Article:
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CONFESSOR, FOUNDER OF THE PIARISTS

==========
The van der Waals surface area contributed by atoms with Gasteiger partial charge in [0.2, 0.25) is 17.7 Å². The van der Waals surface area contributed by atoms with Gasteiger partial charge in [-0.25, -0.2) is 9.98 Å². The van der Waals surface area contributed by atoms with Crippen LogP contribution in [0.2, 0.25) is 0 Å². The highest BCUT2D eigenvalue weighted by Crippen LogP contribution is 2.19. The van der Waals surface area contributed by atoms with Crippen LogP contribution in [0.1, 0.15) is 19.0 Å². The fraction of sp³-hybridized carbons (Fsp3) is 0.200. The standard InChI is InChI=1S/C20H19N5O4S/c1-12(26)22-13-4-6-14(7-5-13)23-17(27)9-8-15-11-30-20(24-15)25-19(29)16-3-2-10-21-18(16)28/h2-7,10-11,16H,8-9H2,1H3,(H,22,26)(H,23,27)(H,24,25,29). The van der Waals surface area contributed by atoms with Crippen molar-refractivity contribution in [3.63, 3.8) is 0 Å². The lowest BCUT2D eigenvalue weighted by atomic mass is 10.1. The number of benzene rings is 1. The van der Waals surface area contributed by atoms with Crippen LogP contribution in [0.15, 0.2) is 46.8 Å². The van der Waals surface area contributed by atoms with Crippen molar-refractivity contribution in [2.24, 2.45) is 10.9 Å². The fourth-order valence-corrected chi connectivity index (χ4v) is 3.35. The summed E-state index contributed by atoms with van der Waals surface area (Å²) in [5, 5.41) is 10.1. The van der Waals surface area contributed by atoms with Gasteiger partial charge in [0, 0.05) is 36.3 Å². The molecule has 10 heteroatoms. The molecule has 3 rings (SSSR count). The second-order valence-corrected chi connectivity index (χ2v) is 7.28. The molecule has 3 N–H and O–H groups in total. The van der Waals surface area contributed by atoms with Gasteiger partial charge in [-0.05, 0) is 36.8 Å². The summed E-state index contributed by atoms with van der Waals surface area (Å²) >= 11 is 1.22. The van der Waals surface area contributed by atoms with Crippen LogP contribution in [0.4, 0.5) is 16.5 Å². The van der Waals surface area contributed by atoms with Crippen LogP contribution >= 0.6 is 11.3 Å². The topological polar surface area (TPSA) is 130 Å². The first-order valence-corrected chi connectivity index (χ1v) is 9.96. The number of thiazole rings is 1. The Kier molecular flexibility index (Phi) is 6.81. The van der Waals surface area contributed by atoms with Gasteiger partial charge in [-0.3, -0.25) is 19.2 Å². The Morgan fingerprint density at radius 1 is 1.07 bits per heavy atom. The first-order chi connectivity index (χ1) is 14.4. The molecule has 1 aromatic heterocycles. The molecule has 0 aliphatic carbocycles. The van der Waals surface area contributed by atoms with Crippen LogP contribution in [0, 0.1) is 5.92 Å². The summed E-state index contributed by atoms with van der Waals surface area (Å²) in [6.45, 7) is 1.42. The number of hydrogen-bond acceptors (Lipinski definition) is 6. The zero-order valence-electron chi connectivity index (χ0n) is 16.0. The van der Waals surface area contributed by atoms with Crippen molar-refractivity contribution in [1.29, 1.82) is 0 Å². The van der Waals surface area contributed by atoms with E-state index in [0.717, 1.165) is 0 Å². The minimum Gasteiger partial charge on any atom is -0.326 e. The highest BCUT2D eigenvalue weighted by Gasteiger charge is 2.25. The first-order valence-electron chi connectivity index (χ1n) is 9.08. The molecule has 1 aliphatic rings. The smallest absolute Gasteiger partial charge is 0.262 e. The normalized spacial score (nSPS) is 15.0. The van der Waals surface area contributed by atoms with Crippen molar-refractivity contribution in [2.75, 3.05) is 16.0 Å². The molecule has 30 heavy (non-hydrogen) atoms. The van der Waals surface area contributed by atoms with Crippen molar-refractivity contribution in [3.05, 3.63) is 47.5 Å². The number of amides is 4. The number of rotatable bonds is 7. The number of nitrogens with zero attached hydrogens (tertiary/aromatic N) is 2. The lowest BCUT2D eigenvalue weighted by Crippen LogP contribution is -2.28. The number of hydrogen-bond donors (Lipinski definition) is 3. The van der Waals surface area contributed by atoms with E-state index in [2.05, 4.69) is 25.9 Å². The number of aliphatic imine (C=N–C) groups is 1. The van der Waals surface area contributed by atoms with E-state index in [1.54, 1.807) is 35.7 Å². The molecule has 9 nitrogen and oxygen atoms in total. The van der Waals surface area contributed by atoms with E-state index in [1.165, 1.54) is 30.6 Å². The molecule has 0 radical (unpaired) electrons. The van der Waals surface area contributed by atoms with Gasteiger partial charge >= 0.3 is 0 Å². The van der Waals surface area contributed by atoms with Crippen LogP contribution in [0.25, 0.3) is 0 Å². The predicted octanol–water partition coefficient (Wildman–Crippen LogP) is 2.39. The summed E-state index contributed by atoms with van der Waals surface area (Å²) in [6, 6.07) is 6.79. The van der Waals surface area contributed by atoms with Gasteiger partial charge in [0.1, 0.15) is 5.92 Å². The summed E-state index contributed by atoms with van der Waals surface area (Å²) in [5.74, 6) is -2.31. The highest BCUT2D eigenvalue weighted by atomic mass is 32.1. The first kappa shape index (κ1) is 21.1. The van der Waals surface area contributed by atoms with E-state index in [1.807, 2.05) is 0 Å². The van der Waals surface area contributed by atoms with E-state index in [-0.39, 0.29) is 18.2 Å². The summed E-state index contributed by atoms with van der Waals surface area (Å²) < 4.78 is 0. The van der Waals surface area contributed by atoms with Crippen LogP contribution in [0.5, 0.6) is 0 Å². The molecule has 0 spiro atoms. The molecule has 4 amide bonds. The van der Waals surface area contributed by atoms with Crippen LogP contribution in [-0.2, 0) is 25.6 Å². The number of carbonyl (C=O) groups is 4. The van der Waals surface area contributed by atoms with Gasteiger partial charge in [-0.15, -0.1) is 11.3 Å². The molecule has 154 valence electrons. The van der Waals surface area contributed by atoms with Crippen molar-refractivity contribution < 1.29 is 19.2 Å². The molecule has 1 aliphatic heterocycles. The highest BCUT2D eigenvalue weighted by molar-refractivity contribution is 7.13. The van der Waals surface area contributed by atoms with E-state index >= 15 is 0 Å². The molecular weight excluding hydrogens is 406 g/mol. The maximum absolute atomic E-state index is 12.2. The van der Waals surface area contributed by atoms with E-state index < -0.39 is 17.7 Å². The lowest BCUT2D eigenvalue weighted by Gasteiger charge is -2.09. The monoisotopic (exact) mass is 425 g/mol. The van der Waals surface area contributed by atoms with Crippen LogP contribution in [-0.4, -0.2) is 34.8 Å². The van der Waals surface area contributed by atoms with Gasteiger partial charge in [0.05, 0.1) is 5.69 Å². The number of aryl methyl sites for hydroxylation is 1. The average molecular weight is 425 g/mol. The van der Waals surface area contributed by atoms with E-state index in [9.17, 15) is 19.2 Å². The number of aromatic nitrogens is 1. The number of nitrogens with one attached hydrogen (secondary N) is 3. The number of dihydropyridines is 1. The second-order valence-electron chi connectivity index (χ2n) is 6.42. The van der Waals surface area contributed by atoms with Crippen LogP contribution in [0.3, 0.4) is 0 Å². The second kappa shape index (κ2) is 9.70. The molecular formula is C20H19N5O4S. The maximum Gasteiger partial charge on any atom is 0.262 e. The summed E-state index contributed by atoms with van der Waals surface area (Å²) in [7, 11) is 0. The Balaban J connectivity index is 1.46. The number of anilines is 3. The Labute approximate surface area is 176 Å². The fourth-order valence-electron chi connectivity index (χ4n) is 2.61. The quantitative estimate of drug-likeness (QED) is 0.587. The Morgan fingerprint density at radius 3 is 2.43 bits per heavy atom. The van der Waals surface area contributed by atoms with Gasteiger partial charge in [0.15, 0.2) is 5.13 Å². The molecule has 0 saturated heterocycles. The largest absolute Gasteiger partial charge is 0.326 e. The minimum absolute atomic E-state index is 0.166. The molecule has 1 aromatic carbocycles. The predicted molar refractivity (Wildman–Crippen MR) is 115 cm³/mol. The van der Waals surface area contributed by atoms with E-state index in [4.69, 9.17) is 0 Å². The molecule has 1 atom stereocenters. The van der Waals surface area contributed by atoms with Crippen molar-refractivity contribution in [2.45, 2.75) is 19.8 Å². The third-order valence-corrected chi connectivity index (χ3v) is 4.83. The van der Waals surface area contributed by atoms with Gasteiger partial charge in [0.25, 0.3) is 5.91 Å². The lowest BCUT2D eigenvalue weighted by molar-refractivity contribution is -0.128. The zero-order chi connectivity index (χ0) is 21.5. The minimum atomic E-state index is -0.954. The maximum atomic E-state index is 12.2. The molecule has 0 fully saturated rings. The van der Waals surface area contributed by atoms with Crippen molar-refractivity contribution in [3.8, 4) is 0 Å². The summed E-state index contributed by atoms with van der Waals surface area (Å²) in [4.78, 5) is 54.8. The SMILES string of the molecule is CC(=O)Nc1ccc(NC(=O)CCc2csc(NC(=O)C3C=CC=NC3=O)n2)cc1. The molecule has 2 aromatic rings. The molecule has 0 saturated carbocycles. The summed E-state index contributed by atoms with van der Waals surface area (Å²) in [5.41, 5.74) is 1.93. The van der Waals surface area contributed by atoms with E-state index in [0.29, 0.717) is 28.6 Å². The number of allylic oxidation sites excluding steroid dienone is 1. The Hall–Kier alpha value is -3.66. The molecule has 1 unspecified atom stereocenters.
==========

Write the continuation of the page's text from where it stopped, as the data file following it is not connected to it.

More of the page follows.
a.d. . 1648